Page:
Agriculture minister stopped my bid to initiate a fertilizer manufacturing plant in Ghana: Entrepreneur

Ken Atta, Minister of finance worried about Ghana’s escalating unemployment rate [Image: @kenoffori/Twitter]
Ghana—An entrepreneur is accusing the Agriculture ministry of impeding his bid to establish a factory to manufacture fertilizer in his country.

Benerd Oduro insists that his dream of making Ghana a powerhouse in the sector would have been successful were it not for some decisions taken under the minister’s watch.

Mr. Oduro is a 2016 winner of the business plans competition USADF YALI Entrepreneurship program under the US African Development Foundation (UDADF).

Earlier this month the finance minister encouraged the youth to venture into entrepreneurship as the government payroll is full.

Ken Ofori-Atta who was speaking at a lecture at the University of Professional Studies, Accra (UPSA), said the government had many programs to support graduates who chooses that path to ensure they succeed.

“You don’t have the skills set to be able to do what you have to do. Our responsibility as a government is to create the environment and the macros stability, currency stability and ensure that you have access to the relevant skills and financing,” the Mi8nsiter said.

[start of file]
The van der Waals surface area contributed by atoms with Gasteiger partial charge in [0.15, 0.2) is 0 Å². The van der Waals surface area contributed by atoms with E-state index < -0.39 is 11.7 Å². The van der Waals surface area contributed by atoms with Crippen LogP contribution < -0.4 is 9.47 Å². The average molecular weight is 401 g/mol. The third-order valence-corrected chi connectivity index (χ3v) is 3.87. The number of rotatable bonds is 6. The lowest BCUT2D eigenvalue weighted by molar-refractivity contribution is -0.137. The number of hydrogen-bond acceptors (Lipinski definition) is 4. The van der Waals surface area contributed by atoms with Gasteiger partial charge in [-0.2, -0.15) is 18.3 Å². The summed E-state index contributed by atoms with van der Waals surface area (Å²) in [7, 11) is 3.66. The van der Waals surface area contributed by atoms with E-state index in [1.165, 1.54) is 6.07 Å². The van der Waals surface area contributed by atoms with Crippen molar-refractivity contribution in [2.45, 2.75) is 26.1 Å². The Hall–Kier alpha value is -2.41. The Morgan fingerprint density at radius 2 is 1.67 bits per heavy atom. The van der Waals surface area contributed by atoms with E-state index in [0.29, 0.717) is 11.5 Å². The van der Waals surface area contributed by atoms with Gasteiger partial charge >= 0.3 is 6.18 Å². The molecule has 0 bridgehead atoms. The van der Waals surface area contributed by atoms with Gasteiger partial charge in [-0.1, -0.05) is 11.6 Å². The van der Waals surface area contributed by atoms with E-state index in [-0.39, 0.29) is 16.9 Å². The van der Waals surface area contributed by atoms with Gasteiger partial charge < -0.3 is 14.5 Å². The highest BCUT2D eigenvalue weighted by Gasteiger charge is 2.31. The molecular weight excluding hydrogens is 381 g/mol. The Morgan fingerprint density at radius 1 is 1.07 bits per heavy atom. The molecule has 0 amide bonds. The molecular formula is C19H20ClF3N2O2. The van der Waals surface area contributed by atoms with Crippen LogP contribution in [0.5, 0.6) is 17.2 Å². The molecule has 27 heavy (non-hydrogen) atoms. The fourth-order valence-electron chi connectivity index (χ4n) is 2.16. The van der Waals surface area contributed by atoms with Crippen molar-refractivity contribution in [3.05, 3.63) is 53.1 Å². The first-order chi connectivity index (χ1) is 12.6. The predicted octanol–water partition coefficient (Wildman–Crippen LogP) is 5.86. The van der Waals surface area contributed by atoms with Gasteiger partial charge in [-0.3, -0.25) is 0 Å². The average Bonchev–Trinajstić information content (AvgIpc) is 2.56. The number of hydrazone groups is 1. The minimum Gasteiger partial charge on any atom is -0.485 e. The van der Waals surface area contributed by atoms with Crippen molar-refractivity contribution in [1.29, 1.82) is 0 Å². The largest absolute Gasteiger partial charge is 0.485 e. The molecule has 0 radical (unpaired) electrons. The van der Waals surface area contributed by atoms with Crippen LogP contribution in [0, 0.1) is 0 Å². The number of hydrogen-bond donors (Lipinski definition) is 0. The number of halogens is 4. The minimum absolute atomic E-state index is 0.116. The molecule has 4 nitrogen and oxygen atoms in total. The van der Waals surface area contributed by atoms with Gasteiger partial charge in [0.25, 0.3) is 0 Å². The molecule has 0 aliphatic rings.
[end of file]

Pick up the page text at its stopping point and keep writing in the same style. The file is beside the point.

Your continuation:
This speech which was received by mixed reactions from a section of the public was also the trigger for Benard’s lamentation.

“I felt that no, it’s high time I tell this story for people to hear. “He said.

Narrating his ordeal, Bernard said he had secured a grant of $25,000 as an award to address agricultural challenges in his area, following which he encouraged the group CEO of Mauritius Chemical and Fertilizer Industry (MCFI), who was willing to have Bernard abroad.

“Because I used the grant well, I applied for further grants through the USADF, and I was also given $100,000 totaling to $150,000,” he said.

He was selected to represent the company in Mauritius based company in Ghana in March 2017 during which he was to bear the feasibly studies cost with the hopes of maintaining about 30% shares, per local content laws.

The project was subsequently selected for the One District One Factory program.

“MCFI was going to do specialty fertilizer, which is not common, and they saw it to be a technology transfer,” he said.

He said the company held talks with top officials indicting the Agriculture minister, vice president Mahamudu Bawumia, Gabby Otchere-Darko, and stakeholders in the sector.